Studies suggest that bacopa may help alter the activity of certain enzymes involved in the stress response, suggesting that bacopa could allow the brain to be prepared to cope under stress. A small study published in Phytotherapy Research in 2014 assessed the effects of a bacopa extract in healthy participants undergoing multiple tasks. Researchers found positive cognitive effects, some positive mood effects, and a reduction in cortisol levels in those taking bacopa.  

Possible Side Effects

Bacopa may cause side effects such as dry mouth, nausea, stomach cramps, increased bowel movements, and fatigue. 

Bacopa may increase calcium levels in the blood, according to one clinical trial.

Supplements haven't been tested for safety and due to the fact that dietary supplements are largely unregulated, the content of some products may differ from what is specified on the product label. 

For example, one study analyzed 12 samples and detected lead, calcium, chromium in all samples, but at levels below the allowed limit. Another study found elevated levels of cadmium, copper, lead, and zinc and advised that bacopa be analyzed for its metal content prior to use in herbal supplements.

Bacopa is also known as brahmi and shouldn't be confused with gotu kola and other herbs that are also sometimes called brahmi.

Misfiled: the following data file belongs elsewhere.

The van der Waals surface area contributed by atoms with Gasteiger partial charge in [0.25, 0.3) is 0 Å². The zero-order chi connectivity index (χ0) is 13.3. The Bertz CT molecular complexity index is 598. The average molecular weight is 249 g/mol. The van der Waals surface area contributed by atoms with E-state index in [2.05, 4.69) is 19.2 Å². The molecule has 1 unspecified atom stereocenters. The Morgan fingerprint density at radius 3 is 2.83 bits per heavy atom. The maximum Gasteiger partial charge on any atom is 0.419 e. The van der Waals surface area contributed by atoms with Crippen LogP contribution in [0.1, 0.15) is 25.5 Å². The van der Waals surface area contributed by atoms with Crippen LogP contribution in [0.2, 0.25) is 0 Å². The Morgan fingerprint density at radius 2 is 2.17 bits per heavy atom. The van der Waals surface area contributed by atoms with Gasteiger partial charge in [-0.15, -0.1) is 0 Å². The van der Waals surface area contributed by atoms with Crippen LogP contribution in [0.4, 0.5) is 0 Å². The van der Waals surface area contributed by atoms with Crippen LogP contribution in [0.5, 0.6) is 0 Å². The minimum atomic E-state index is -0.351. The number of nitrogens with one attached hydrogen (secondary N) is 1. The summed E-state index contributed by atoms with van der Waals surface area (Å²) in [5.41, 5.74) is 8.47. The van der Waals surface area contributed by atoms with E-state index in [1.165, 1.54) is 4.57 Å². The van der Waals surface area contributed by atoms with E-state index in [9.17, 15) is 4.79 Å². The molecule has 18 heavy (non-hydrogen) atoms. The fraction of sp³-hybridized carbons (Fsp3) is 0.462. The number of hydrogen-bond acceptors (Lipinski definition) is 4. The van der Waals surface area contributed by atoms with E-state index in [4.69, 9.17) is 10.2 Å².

Bacopa may negatively interact with certain medications such as anticholinergic medications, medications of Alzheimer's disease (acetylcholinesterase inhibitors), and medications used for glaucoma. Bacopa may affect levels of neurotransmitters such as serotonin, dopamine, and GABA, and there's a lack of research on whether the herb may interact with medications that act on these neurotransmitters. 

Keep in mind that the safety of supplements in pregnant women, nursing mothers, children, and those with medical conditions or who are taking medications has not been established. You can also get tips on using supplements here, but it's important to note that self-treating a condition and avoiding or delaying standard care may have serious consequences.